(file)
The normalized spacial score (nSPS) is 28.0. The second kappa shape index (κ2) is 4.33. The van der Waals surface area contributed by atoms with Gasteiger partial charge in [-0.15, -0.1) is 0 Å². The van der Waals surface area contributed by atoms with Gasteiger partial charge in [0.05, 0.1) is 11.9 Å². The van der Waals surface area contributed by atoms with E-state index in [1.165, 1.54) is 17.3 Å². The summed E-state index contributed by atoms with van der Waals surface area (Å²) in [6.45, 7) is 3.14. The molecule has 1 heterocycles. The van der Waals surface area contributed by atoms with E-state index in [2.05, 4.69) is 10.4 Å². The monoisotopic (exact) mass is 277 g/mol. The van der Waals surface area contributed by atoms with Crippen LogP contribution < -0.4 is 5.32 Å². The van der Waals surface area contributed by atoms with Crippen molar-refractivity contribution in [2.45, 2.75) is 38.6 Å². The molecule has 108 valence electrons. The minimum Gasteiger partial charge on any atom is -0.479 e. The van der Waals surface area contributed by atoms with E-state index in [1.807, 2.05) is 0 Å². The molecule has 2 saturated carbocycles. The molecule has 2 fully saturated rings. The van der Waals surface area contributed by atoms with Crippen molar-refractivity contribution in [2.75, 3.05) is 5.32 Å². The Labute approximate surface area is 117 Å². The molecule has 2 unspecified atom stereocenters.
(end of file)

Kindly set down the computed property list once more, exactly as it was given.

The normalized spacial score (nSPS) is 28.0. The second kappa shape index (κ2) is 4.33. The van der Waals surface area contributed by atoms with Gasteiger partial charge in [-0.15, -0.1) is 0 Å². The van der Waals surface area contributed by atoms with Gasteiger partial charge in [0.05, 0.1) is 11.9 Å². The van der Waals surface area contributed by atoms with E-state index in [1.165, 1.54) is 17.3 Å². The summed E-state index contributed by atoms with van der Waals surface area (Å²) in [6.45, 7) is 3.14. The molecule has 1 heterocycles. The van der Waals surface area contributed by atoms with E-state index in [2.05, 4.69) is 10.4 Å². The monoisotopic (exact) mass is 277 g/mol. The van der Waals surface area contributed by atoms with Crippen LogP contribution < -0.4 is 5.32 Å². The van der Waals surface area contributed by atoms with Crippen molar-refractivity contribution in [2.45, 2.75) is 38.6 Å². The molecule has 108 valence electrons. The minimum Gasteiger partial charge on any atom is -0.479 e. The van der Waals surface area contributed by atoms with E-state index in [1.807, 2.05) is 0 Å². The molecule has 2 saturated carbocycles. The molecule has 2 fully saturated rings. The van der Waals surface area contributed by atoms with Crippen molar-refractivity contribution in [2.75, 3.05) is 5.32 Å². The Labute approximate surface area is 117 Å². The molecule has 2 unspecified atom stereocenters.